January 16, 2009
Sharks Populations Decreasing, Attacks on the Rise
The three shark attacks in Australia this week has created a "Jaws" media frenzy, but in actuality, sharks are more in danger in the ocean than humans.
Sharks are fierce, unmatched predators, until humans embark on the ocean.
Commercial fishing and shark fin soup kills 100 million sharks, even endangered sharks, around the world each year, announced the Shark Research Institute in Australia.
Ironically, sharks do not enjoy eating humans. Hardly any shark attacks entail sharks consuming humans, unlike equally dangerous lions, tigers and bears. Oh my.
"Most of the incidents in the (Florida-based) global shark attack file have nothing to do with predation," posted the Institute on its website (www.auscyber.net).
Sharks find that humans are bony and not fat enough. Sharks use an assortment of sensors to find prey and a nibble will determine if they have discovered a good meal.
Normally a shark will bite a human and then swim away. Regrettably for humans, sharks are huge, so a small nibble can mean death from blood loss.
"Sharks are opportunistic feeders. They hear us in the water, we sound like a thrashing fish or animal in the water, and they just react to that instinctively and go to take a bite," marine analyst Greg Pickering said Wednesday.
The newest figures released by the International Shark Attack File show that there was only one fatal shark attack in 2007. The total number of deaths from 2000 to 2007 was only 5 a year.
"You have more chance of being killed driving to the beach," said John West, curator of the Australian Shark Attack File at Sydney's Taronga Zoo.
Actually, the amount of lethal attacks has decreased in the 20th century, from beach safety, medical treatment and public consciousness of shark habitats.
The majority of shark attacks occur in North American waters.
There have only been 56 deadly shark incidents in Australia in 50 years, an average of only 1 a year, noted the Australian Shark Attack File.
The latest attack happened in December 2008, when a Great White bit a 51-year-old man during his snorkeling trip in Western Australia.
Shark attacks have increased worldwide, but the International Shark Attack File says that this does not mean that sharks are on a killing rampage.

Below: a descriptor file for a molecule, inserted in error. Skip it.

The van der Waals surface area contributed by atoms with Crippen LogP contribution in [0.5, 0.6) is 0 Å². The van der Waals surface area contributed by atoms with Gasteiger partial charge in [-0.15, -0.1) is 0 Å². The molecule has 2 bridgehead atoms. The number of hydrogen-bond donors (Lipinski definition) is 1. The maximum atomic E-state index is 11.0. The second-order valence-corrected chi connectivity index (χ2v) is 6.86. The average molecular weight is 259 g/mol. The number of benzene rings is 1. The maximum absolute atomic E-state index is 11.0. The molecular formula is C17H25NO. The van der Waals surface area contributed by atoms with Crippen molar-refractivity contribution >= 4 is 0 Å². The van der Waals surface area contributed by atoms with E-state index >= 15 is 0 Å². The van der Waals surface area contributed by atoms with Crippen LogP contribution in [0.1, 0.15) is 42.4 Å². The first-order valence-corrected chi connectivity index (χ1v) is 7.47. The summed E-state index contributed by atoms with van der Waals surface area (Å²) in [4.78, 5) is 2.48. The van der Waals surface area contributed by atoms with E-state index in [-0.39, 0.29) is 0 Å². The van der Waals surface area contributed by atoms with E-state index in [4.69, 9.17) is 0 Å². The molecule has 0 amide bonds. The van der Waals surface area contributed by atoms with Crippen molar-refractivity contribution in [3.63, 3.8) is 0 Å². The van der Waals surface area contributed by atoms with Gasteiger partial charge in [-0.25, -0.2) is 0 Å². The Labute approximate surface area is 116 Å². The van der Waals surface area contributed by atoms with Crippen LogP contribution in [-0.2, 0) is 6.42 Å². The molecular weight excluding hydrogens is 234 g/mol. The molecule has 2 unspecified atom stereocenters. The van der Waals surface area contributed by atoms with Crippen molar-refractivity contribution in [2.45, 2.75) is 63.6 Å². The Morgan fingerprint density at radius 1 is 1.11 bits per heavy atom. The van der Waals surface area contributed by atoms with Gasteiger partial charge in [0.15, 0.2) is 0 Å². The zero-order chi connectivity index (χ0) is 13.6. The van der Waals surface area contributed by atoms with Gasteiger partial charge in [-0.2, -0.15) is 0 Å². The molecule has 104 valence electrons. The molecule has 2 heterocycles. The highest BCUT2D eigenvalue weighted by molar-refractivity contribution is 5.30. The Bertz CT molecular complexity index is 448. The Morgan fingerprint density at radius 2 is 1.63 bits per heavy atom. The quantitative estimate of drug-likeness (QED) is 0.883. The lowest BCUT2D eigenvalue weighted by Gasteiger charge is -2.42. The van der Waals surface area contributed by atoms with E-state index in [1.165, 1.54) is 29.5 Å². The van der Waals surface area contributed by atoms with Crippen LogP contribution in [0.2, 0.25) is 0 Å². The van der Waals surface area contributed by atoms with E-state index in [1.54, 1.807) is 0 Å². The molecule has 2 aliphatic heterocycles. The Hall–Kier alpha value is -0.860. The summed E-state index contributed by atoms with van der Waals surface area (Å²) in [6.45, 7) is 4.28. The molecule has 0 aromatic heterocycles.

"As the world population continues its upsurge and interest in aquatic recreation concurrently rises, we realistically should expect increases in the number of shark attacks," says the file on its website (www.flmnh.ufl.edu).
The shark population is actually waning, hypothetically dropping the opportunity of a shark-human meeting.
"As a result, short-term trends in the number of shark attacks, up or down, must be viewed with caution," says the file.
If shark numbers are decreasing, then why are there extra shark sightings in Australia's beaches? Surfwatch Australia, which carries out aerial patrols of Sydney beaches, approximates that shark sightings have increased 50 to 80 percent.
Wildlife officials say clearer waters means sharks are looking for food closer to shores. Sydney beaches were shut down this month when hammerheads began eating squid close to swimmers.
There are two dozen shark species that are labeled potentially deadly to humans due to mass and teeth size. The Great White, Bull, Tiger and Hammerhead are considered the most violent and are to blame for most attacks in Australia.
There are 30 sharks put on the International Union for Conservation of Nature's threatened species list thus far.
"Sharks need our help now and we cannot let our fear push them to the brink of extinction," says Ben Birt, from Australia's Nature Conservation Council, which has spearheaded a "Save Our Last Sharks" campaign.
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